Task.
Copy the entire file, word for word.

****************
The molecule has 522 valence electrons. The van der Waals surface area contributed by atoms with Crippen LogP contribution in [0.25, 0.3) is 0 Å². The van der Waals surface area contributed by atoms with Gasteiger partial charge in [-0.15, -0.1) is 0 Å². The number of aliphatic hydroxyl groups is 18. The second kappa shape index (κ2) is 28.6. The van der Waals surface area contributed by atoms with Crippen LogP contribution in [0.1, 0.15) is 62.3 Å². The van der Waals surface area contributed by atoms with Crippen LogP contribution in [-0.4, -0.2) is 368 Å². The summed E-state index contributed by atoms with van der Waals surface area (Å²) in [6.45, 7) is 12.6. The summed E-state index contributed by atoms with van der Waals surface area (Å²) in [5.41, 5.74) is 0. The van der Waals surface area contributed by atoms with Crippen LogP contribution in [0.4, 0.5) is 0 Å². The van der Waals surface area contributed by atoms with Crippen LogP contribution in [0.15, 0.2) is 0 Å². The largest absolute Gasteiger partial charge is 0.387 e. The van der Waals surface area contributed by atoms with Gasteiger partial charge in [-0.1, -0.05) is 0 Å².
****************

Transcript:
The molecule has 522 valence electrons. The van der Waals surface area contributed by atoms with Crippen LogP contribution in [0.25, 0.3) is 0 Å². The van der Waals surface area contributed by atoms with Gasteiger partial charge in [-0.15, -0.1) is 0 Å². The number of aliphatic hydroxyl groups is 18. The second kappa shape index (κ2) is 28.6. The van der Waals surface area contributed by atoms with Crippen LogP contribution in [0.1, 0.15) is 62.3 Å². The van der Waals surface area contributed by atoms with Crippen LogP contribution in [-0.4, -0.2) is 368 Å². The summed E-state index contributed by atoms with van der Waals surface area (Å²) in [6.45, 7) is 12.6. The summed E-state index contributed by atoms with van der Waals surface area (Å²) in [5.41, 5.74) is 0. The van der Waals surface area contributed by atoms with Crippen LogP contribution in [0.4, 0.5) is 0 Å². The van der Waals surface area contributed by atoms with Crippen LogP contribution in [0.15, 0.2) is 0 Å². The largest absolute Gasteiger partial charge is 0.387 e. The van der Waals surface area contributed by atoms with Gasteiger partial charge in [-0.1, -0.05) is 0 Å².